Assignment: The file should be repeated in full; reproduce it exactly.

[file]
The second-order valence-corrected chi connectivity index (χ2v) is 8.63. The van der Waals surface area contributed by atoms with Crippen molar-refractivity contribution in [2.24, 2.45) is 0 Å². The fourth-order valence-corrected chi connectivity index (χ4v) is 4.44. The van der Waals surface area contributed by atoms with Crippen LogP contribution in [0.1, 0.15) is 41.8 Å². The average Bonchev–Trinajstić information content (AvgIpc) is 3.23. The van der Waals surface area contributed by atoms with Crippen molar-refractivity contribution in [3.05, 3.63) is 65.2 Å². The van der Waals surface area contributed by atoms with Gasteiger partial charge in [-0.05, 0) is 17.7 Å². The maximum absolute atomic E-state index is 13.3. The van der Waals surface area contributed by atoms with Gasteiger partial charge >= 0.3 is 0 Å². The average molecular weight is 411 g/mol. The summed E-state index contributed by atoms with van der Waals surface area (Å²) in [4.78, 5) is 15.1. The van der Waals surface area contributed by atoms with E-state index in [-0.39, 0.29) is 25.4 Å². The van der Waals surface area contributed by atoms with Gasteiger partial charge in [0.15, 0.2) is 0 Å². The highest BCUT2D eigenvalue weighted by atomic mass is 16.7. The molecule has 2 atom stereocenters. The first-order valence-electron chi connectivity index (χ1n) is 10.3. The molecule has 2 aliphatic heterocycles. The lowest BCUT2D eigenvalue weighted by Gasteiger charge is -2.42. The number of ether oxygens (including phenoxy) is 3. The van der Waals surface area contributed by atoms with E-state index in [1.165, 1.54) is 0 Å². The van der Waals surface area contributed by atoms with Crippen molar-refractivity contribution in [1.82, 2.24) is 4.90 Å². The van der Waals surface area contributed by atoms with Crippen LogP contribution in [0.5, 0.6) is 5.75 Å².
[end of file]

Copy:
The second-order valence-corrected chi connectivity index (χ2v) is 8.63. The van der Waals surface area contributed by atoms with Crippen molar-refractivity contribution in [2.24, 2.45) is 0 Å². The fourth-order valence-corrected chi connectivity index (χ4v) is 4.44. The van der Waals surface area contributed by atoms with Crippen LogP contribution in [0.1, 0.15) is 41.8 Å². The average Bonchev–Trinajstić information content (AvgIpc) is 3.23. The van der Waals surface area contributed by atoms with Crippen molar-refractivity contribution in [3.05, 3.63) is 65.2 Å². The van der Waals surface area contributed by atoms with Gasteiger partial charge in [-0.05, 0) is 17.7 Å². The maximum absolute atomic E-state index is 13.3. The van der Waals surface area contributed by atoms with Gasteiger partial charge >= 0.3 is 0 Å². The average molecular weight is 411 g/mol. The summed E-state index contributed by atoms with van der Waals surface area (Å²) in [4.78, 5) is 15.1. The van der Waals surface area contributed by atoms with E-state index in [-0.39, 0.29) is 25.4 Å². The van der Waals surface area contributed by atoms with Gasteiger partial charge in [0.15, 0.2) is 0 Å². The highest BCUT2D eigenvalue weighted by atomic mass is 16.7. The molecule has 2 atom stereocenters. The first-order valence-electron chi connectivity index (χ1n) is 10.3. The molecule has 2 aliphatic heterocycles. The lowest BCUT2D eigenvalue weighted by Gasteiger charge is -2.42. The number of ether oxygens (including phenoxy) is 3. The van der Waals surface area contributed by atoms with E-state index in [1.165, 1.54) is 0 Å². The van der Waals surface area contributed by atoms with Crippen molar-refractivity contribution in [1.82, 2.24) is 4.90 Å². The van der Waals surface area contributed by atoms with Crippen LogP contribution in [0.5, 0.6) is 5.75 Å².